An Introduction to Deep Long-Tailed Learning

Class Re-balancing

  1. Re-sampling: Re-sampling is one of the most widely used methods over the last decade for tackling class imbalance issues. The most common types of sampling done are random over-sampling (ROS) and random under-sampling (RUS). The former randomly repeats the samples from the tail classes, while the latter randomly discards samples from the head classes. Recently however, various other forms of sampling techniques with less randomness have been developed, such as class-balanced resampling and scheme-oriented sampling.
  2. Cost-sensitive Learning: Cost-sensitive learning seeks to re-balance classes by adjusting loss values for different classes during training. Recent studies have developed various cost-sensitive long-tailed learning methods to handle class imbalance, including class-level re-weighting and class-level re-margining. Class-level re-weighting directly uses label frequencies of training samples for loss re-weighting. Class-level re-margining seeks to handle class imbalance by adjusting the minimal margin (i.e., distance), between the learned features and the model classifier, for different classes [1].
  3. Logit Adjustment: Logit adjustment is a technique that shifts the model logits based on label frequencies. Recently, Menon et al. at Google published a study called “Long-Tail Learning via Logit Adjustment” which proved that logit adjustment is Fisher consistent to minimize the average per-class error.

Information Augmentation

  1. Transfer Learning: Transfer learning seeks to transfer the knowledge from a source domain (e.g., datasets, tasks or classes) to enhance model training on a target domain. In deep long-tailed learning, there are four main transfer learning schemes: head-to-tail knowledge transfer, model pre-training, knowledge distillation, and self-training [1].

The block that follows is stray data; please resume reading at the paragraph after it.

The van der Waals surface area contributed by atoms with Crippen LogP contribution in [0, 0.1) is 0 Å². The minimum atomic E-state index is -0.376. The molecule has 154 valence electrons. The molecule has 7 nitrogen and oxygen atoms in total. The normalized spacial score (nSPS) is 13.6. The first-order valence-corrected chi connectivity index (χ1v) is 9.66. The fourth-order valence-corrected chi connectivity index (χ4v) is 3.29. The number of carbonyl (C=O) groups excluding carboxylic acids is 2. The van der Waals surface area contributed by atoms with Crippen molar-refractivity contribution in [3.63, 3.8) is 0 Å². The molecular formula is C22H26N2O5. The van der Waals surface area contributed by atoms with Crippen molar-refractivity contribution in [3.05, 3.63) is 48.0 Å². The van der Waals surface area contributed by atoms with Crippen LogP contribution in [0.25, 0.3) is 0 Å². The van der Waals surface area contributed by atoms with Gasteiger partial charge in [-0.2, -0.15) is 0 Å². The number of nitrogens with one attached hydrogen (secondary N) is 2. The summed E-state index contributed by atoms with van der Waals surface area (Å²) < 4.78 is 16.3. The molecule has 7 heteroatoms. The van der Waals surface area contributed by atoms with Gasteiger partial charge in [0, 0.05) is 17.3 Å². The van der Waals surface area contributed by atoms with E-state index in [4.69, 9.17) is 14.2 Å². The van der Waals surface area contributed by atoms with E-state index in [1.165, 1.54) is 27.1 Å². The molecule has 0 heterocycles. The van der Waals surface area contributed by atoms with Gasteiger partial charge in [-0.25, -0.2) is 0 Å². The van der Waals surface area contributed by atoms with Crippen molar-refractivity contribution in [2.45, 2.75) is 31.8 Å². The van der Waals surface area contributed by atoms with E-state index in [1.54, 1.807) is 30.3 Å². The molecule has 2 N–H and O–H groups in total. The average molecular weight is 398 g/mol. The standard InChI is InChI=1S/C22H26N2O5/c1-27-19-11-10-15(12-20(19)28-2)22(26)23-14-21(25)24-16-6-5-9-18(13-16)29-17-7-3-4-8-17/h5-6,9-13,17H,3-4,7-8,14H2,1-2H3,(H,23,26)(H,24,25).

2. Data Augmentation: Data augmentation is essentially a set of techniques used to create more instances of training data from the existing training data itself, which enhances the size and quality of the datasets for model training. Two groups of data augmentation methods exist in the field of Deep Long-Tailed Learning including transfer-based augmentation and conventional (non-transfer) augmentation.

Module Improvement

  1. Representation Learning: Existing representation learning methods for long-tailed learning are based on four main paradigms, i.e., metric learning, sequential training, prototype learning, and transfer learning. Metric learning aims at designing task-specific distance metrics for establishing similarity or dissimilarity between objects. An example of sequential learning is Hierarchical feature learning (HFL), which hierarchically clusters objects into visually similar groups, forming a hierarchical cluster tree. In this study, Ouyang et al. create such a cluster tree in which the model in the original node is pre-trained on ImageNet-1K; the model in each child node inherits the model parameters from its parent node and is then fine-tuned based on samples in the cluster node. In this way, the knowledge from the groups with massive classes is gradually transferred to their sub-groups with fewer classes. Prototype learning based methods seek to learn class-specific feature prototypes to enhance long-tailed learning performance. Transfer-learning based long-tailed methods that improve representation learning include SSP, LEAP, and unsupervised discovery (UD)[1][3].
  2. Classifier Design: Different designs of classifiers can also be helpful in addressing long-tailed problems. Various different designs have been explored in many studies, depending on their use-case. A few examples are RTC (Realistic Taxonomic Classifier), Casual classifier, and GIST classifier.
  3. Decoupled Training: Decoupled training decouples the learning procedure into representation learning and classifier training. In decoupled training, the main observations are twofold: (1) instance-balanced sampling is surprisingly the best strategy for representation learning; (2) the devil is in classification: re-adjusting the classifier leads to significant performance improvement in long-tailed recognition [1].
  4. Ensemble Learning: Ensemble learning based methods strategically generate and combine multiple network modules (namely, multiple experts) to solve long-tailed visual learning problems [1]. An illustration of existing ensemble-based long-tailed learning methods is shown below:




Data Science & Machine Learning

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Samer Baslan

Samer Baslan

Data Science & Machine Learning

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